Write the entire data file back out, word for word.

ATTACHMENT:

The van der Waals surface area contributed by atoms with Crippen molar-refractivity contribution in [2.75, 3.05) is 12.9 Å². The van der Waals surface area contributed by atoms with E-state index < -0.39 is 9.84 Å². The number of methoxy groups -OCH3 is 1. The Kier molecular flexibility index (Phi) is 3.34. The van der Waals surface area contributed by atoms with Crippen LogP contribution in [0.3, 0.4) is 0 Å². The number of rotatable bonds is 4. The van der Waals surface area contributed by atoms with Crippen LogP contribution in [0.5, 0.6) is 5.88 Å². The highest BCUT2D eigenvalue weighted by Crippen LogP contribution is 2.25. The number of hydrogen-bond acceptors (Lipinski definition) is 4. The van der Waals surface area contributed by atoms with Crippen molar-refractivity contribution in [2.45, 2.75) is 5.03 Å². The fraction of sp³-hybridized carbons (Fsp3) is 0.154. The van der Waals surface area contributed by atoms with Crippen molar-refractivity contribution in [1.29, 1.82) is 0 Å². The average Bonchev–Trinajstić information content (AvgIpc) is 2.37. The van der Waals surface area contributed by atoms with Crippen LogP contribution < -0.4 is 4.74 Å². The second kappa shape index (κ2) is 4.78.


The van der Waals surface area contributed by atoms with Crippen molar-refractivity contribution in [2.75, 3.05) is 12.9 Å². The van der Waals surface area contributed by atoms with E-state index < -0.39 is 9.84 Å². The number of methoxy groups -OCH3 is 1. The Kier molecular flexibility index (Phi) is 3.34. The van der Waals surface area contributed by atoms with Crippen LogP contribution in [0.3, 0.4) is 0 Å². The number of rotatable bonds is 4. The van der Waals surface area contributed by atoms with Crippen LogP contribution in [0.5, 0.6) is 5.88 Å². The highest BCUT2D eigenvalue weighted by Crippen LogP contribution is 2.25. The number of hydrogen-bond acceptors (Lipinski definition) is 4. The van der Waals surface area contributed by atoms with Crippen molar-refractivity contribution in [2.45, 2.75) is 5.03 Å². The fraction of sp³-hybridized carbons (Fsp3) is 0.154. The van der Waals surface area contributed by atoms with Crippen molar-refractivity contribution in [1.29, 1.82) is 0 Å². The average Bonchev–Trinajstić information content (AvgIpc) is 2.37. The van der Waals surface area contributed by atoms with Crippen LogP contribution < -0.4 is 4.74 Å². The second kappa shape index (κ2) is 4.78.